Mix It This Way And You’ll Get Amazing Results
Jeff Hitch e-mailed us from Mission Viejo in California with a question about silver stain:
Can you please give me some tips on how to paint with silver stains? I have been using vinegar and brushes with no metal (since I understand there’s an active ingredient in the stain which corrodes the metal). They paint OK but they just don’t flow as well as other types of paints. Also, I can’t get them to gradate very well. Can you help?
Stain often causes problems, and maybe it’s caused you problems too:
- Slight differences in temperature can produce dramatically different results.
- Differences in glass tend to produce different results.
- And, when glass has previously been fired, this can also produce different results.
Therefore it’s always important to run tests.
This is especially so because one tends to paint stain last of all, when everything else has been done to perfection.
So, even with what we’ll tell you now, you always need to advance with caution.
The majority view
Most people in this country mix stain with water.
I’ve asked around, and most people in the US seem to mix stain with either water or vinegar.
Here’s a run-down of the resultant problems:
- Both media make it difficult to judge the density of the colour.
- Both media are difficult to apply to all and only the desired area.
- Neither media shades at all well.
- Both media, when dry, are messy and noxious to clean up.
So a lot of problems.
It’s madness to tolerate problems like these, so Jeff is absolutely right to ask questions.
A Different Approach
We use oil, either oil or tar, sandalwood amyris mixed with a little bit of lavender.
Oil of tar is wonderful but carcinogenic, so we absolutely and unequivocally can’t recommend anyone gets into using it.
Sandalwood amyris and lavender work fine.
Sandalwood amyris is very thick: that’s why you can use it to make the basic paste, and then use lavender (which is thin):
- Get your sandalwood amyris.
- Follow similar directions to how we mix oil-based paint as explained in Part 3 of Glass Painting Techniques & Secrets from an English Stained Glass Studio.
- You just need a one or two palette knife’s worth of stain.
- Add the oil a little at a time.
- Keep adding oil until you have a really thick paste.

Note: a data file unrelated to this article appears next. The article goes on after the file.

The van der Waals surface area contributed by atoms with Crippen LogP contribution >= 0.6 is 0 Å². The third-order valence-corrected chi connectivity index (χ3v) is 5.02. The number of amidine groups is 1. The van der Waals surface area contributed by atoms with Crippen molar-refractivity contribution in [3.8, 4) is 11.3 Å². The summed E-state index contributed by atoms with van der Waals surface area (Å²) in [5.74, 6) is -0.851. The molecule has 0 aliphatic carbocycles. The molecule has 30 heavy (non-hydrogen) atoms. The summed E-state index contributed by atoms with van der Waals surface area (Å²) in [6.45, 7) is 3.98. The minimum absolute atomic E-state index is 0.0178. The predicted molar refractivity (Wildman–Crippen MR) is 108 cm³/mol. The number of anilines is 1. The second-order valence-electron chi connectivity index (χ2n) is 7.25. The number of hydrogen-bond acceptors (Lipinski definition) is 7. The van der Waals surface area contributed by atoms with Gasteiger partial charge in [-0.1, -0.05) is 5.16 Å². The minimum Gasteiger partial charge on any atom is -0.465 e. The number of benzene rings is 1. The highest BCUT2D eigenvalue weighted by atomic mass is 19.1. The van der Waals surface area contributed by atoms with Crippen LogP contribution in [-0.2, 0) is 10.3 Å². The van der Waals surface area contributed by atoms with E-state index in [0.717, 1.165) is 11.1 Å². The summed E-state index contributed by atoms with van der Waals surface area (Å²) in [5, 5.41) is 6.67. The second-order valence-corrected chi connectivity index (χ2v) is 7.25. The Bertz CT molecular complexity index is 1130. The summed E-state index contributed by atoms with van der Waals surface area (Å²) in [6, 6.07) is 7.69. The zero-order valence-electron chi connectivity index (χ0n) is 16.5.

- Decant this into a tiny sealable jam jar, and leave it to settle.
- The next day, put some of this paste on your palette, add some lavender and mix it with a palette knife until you have whatever consistency you want.
You obtain lighter colours by making a thinner dilution on your palette and by spreading it more thinly.
Being oil, this is far easier to achieve than with water or vinegar.
It’s also possible to blend the stain.
Problems solved – but you will always need to experiment!
No messy clean up – the only disadvantage is that it doesn’t dry as such, so you must handle the glass carefully until it’s fired.
We’ve found oil far more predictable and controllable than water.
It also keeps for ever in the jam jar, so it’s far more economical to use than with water. No waste.
Firing: we usually go to 220 Fahrenheit / 100 c. over 2 hours, rest there for 10 minutes, then go to 1040 F. / 560 c. over 2 hours, then let the kiln cool at its normal rate. But we aware that every case is different.
Enjoy the liberation from water and vinegar.
Silver Stain – How to Trace, Blend, Shade and Flood from a Reliable Batch that Works for Months
This is really important: how much time and money are you wasting by not knowing the insider techniques which will take your staining to the professional level?
I mean, how comfortable are you with using stain to trace, blend, shade and flood?
And how would you like to go a long, long way to getting rid of that anxiety which most people feel when they come to check if their silver stain has actually worked?
Like, so it’s not all hit-and-miss?
I wrote a guide and filmed some demonstrations. If you’re interested, hit the link and get the guide right here.